Comcast and Verizon would have been much better off in 2017 if they had accepted the 2005 Internet Policy Statement and voluntarily abided by its principles instead of forcing the FCC to ratchet up its authority and enforcement of well-established Internet principles. Moreover, the trinity of consumer protections (no-blocking, no-throttling, and non-discrimination) now includes an ambiguous general conduct rule that has many interpretations and has increased uncertainty in the industry. JSI expects more uncertainty for Internet policy until Congress enacts legislation that establishes a rational framework for the policy trinity of no-blocking, no-throttling, and non-discrimination.
The FCC now proposes to adopt a three-part “light-touch regulatory framework” which (1) classifies BIAS as an information service inseparable from the retail Internet service purchased in the marketplace; (2) determines that mobile BIAS is not a “commercial mobile service”; and (3) tasks the Federal Trade Commission (FTC) with policing the privacy practices of ISPs. In addition, the FCC is exploring how to retain the four Internet Freedoms first expressed in 2004, which include the freedom to access lawful content, use applications, use devices, and obtain service plan information.
Many parties commenting in this proceeding have expressed doubt that the FCC can adopt a light-touch framework while at the same time ensuring that there is (1) no blocking of lawful content, (2) no throttling of network speeds accessing lawful content, and (3) no discrimination of providers’ content. Hence, the most straightforward and common-sense approach is to have Congress establish “bright-line rules” for ISPs under specifically tailored legislation. Let’s be clear: The proverbial “fitting a square peg in a round hole” approach is not working. Some commenters argue that the Title I light-touch approach fails to provide sufficient legal foundation for the four Internet Freedoms and the no blocking, no throttling, and no discrimination policies embraced at one time by the FCC and that are needed in today’s marketplace.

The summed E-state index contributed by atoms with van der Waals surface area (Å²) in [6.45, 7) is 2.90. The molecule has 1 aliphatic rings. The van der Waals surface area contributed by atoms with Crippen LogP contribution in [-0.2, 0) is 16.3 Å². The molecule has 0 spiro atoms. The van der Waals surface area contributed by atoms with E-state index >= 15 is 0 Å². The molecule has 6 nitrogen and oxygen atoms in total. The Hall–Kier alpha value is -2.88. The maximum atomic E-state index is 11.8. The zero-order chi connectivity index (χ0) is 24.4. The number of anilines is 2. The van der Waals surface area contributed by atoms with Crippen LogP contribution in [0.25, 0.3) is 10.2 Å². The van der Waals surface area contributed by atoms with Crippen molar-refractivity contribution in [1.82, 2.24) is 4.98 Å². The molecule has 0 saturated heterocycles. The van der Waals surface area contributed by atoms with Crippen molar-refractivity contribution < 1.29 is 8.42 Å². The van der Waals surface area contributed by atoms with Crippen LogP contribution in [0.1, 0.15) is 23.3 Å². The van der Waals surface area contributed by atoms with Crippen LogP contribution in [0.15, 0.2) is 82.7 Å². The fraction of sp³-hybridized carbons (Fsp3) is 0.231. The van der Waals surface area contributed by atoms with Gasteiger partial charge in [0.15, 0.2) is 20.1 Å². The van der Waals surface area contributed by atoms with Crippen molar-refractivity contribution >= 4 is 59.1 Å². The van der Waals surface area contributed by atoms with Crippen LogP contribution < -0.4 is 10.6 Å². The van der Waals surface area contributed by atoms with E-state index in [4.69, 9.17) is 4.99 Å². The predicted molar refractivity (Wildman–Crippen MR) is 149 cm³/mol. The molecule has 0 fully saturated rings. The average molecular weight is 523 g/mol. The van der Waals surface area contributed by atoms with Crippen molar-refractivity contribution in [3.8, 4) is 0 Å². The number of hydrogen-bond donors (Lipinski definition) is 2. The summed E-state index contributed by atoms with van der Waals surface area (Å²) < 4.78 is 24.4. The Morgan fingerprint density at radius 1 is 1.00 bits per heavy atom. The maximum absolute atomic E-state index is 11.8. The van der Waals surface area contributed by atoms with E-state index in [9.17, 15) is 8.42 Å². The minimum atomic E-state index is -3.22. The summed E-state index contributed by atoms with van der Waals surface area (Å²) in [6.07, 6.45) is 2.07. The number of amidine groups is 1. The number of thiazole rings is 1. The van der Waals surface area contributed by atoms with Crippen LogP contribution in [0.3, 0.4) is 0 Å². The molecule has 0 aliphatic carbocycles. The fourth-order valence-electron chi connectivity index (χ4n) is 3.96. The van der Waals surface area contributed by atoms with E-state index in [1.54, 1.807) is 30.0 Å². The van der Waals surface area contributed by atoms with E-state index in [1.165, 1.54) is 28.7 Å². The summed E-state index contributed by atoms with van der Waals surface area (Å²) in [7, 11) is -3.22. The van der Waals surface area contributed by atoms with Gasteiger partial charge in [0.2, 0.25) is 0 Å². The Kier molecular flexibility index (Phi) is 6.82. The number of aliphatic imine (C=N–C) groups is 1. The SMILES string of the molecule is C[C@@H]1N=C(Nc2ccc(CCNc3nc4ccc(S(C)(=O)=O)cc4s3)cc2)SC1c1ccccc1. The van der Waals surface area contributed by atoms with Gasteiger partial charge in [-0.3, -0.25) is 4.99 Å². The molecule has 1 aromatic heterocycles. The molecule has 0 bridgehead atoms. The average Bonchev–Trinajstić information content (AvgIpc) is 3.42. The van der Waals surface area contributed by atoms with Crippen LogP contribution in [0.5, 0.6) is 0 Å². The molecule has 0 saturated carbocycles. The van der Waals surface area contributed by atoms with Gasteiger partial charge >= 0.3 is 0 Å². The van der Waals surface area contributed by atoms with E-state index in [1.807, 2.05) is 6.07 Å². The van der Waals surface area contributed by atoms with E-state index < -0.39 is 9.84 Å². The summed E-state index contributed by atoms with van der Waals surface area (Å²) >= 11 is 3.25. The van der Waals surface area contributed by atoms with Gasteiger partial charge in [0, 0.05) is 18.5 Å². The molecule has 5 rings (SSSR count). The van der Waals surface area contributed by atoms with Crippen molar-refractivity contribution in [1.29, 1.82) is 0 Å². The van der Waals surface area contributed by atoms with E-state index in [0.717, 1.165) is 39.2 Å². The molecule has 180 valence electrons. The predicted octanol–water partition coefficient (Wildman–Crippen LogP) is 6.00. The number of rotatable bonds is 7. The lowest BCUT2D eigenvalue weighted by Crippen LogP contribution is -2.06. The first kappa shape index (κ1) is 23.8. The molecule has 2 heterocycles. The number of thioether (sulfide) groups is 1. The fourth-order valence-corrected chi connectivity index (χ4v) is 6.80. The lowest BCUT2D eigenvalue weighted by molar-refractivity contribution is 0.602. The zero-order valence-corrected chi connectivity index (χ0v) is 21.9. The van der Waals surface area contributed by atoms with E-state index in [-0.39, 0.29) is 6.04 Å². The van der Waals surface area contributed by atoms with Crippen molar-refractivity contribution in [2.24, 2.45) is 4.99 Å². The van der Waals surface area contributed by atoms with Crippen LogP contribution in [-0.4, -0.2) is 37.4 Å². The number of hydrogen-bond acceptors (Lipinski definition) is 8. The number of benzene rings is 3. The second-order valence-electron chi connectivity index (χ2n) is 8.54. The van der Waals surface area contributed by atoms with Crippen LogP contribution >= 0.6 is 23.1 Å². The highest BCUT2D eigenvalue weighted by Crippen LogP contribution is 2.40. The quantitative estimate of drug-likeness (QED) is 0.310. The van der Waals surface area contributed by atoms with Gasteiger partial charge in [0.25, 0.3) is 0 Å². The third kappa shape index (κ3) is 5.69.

We believe that absent congressional action, the industry will experience continued uncertainty on how the FCC, the court, and the states wrestle these issues. Meanwhile, consumers are wary of ISPs because of all the press in recent years about “bad actors” violating net neutrality principles, even though much of the hype is hypothetical. Consumers have an expectation that their ISP will not block, throttle, or discriminate. So, uncertainty at the highest policy level will not keep consumers from demanding quality and affordable services that adhere to net neutrality rules.
In the meantime, reply comments filed by NTCA–The Rural Broadband Association and Home Telephone Company highlight an issue affecting rural carriers that is important to note and keep an eye on. That issue is rural carrier interconnection with larger ISPs and the Internet backbone providers. Under Title II regulation, the FCC expressed its intent to watch interconnection between networks and showed a willingness to resolve issues that arise. This authority is valuable for rural carriers that have or may have Internet interconnection issues with larger carriers. In the NPRM, the FCC warned that under Title I regulation it will not have the authority to intervene if a rural carrier has interconnection issues with larger providers. JSI agrees with NTCA and Home that preserving this backstop for interconnection is important. Given that the FCC admits that it won’t have authority if it moves to Title I light-touch regulation, JSI is concerned that this clear benefit will be lost as the FCC adopts its proposal. Again, the solution to this common-sense problem is for Congress to intervene and give the FCC clear and defined authority to address this issue if BIAS doesn’t remain under Title II regulation.
The FCC is reviewing comments and reply comments in this proceeding. We expect to see an Order from the FCC sometime in 2018. ISPs, carriers, and the nation await the FCC’s decision.